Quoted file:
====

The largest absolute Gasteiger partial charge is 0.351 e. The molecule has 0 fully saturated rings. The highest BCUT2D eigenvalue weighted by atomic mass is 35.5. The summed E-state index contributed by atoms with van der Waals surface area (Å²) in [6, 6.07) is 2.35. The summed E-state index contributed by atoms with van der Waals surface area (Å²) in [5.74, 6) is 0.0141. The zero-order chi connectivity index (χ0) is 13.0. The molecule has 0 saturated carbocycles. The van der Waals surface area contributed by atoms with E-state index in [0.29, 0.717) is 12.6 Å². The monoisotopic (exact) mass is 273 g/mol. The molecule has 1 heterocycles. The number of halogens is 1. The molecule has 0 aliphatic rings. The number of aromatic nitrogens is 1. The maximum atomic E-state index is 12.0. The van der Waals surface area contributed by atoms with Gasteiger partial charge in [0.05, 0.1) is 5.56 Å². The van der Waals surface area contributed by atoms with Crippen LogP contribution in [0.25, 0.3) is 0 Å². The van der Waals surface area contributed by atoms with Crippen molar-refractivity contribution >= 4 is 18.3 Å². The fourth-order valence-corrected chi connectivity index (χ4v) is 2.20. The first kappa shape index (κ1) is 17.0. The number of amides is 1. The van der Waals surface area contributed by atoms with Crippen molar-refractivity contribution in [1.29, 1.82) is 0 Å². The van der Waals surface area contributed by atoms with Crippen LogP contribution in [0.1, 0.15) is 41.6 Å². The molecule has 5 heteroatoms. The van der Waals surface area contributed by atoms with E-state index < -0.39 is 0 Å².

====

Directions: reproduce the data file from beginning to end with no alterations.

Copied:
The largest absolute Gasteiger partial charge is 0.351 e. The molecule has 0 fully saturated rings. The highest BCUT2D eigenvalue weighted by atomic mass is 35.5. The summed E-state index contributed by atoms with van der Waals surface area (Å²) in [6, 6.07) is 2.35. The summed E-state index contributed by atoms with van der Waals surface area (Å²) in [5.74, 6) is 0.0141. The zero-order chi connectivity index (χ0) is 13.0. The molecule has 0 saturated carbocycles. The van der Waals surface area contributed by atoms with E-state index in [0.29, 0.717) is 12.6 Å². The monoisotopic (exact) mass is 273 g/mol. The molecule has 1 heterocycles. The number of halogens is 1. The molecule has 0 aliphatic rings. The number of aromatic nitrogens is 1. The maximum atomic E-state index is 12.0. The van der Waals surface area contributed by atoms with Gasteiger partial charge in [0.05, 0.1) is 5.56 Å². The van der Waals surface area contributed by atoms with Crippen LogP contribution in [0.25, 0.3) is 0 Å². The van der Waals surface area contributed by atoms with Crippen molar-refractivity contribution >= 4 is 18.3 Å². The fourth-order valence-corrected chi connectivity index (χ4v) is 2.20. The first kappa shape index (κ1) is 17.0. The number of amides is 1. The van der Waals surface area contributed by atoms with Crippen molar-refractivity contribution in [1.29, 1.82) is 0 Å². The van der Waals surface area contributed by atoms with Crippen LogP contribution in [0.1, 0.15) is 41.6 Å². The molecule has 5 heteroatoms. The van der Waals surface area contributed by atoms with E-state index < -0.39 is 0 Å².